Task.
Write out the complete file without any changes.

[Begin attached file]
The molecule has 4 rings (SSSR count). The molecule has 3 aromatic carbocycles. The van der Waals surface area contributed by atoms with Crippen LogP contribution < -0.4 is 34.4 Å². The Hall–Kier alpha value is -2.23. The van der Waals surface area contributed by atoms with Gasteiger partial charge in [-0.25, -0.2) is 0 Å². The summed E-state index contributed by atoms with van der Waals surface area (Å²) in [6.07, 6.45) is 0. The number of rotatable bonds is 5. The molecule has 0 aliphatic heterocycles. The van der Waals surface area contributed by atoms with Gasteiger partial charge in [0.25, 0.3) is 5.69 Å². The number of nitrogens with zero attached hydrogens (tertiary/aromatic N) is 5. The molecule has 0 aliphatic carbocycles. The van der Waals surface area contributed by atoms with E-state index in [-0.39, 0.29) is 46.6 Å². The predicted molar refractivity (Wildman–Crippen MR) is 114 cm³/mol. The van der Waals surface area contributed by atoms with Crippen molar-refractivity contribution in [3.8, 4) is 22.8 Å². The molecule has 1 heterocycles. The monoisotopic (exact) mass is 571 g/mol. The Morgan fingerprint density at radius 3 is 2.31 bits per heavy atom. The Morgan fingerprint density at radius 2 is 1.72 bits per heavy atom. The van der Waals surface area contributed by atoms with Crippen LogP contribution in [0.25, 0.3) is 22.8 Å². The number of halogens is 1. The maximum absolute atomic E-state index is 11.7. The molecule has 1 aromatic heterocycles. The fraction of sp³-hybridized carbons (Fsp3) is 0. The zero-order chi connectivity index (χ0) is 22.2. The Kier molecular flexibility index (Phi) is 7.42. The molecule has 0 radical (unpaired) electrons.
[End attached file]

The molecule has 4 rings (SSSR count). The molecule has 3 aromatic carbocycles. The van der Waals surface area contributed by atoms with Crippen LogP contribution < -0.4 is 34.4 Å². The Hall–Kier alpha value is -2.23. The van der Waals surface area contributed by atoms with Gasteiger partial charge in [-0.25, -0.2) is 0 Å². The summed E-state index contributed by atoms with van der Waals surface area (Å²) in [6.07, 6.45) is 0. The number of rotatable bonds is 5. The molecule has 0 aliphatic heterocycles. The van der Waals surface area contributed by atoms with Gasteiger partial charge in [0.25, 0.3) is 5.69 Å². The number of nitrogens with zero attached hydrogens (tertiary/aromatic N) is 5. The molecule has 0 aliphatic carbocycles. The van der Waals surface area contributed by atoms with E-state index in [-0.39, 0.29) is 46.6 Å². The predicted molar refractivity (Wildman–Crippen MR) is 114 cm³/mol. The van der Waals surface area contributed by atoms with Crippen molar-refractivity contribution in [3.8, 4) is 22.8 Å². The molecule has 1 heterocycles. The monoisotopic (exact) mass is 571 g/mol. The Morgan fingerprint density at radius 3 is 2.31 bits per heavy atom. The Morgan fingerprint density at radius 2 is 1.72 bits per heavy atom. The van der Waals surface area contributed by atoms with Crippen LogP contribution in [0.25, 0.3) is 22.8 Å². The number of halogens is 1. The maximum absolute atomic E-state index is 11.7. The molecule has 1 aromatic heterocycles. The fraction of sp³-hybridized carbons (Fsp3) is 0. The zero-order chi connectivity index (χ0) is 22.2. The Kier molecular flexibility index (Phi) is 7.42. The molecule has 0 radical (unpaired) electrons.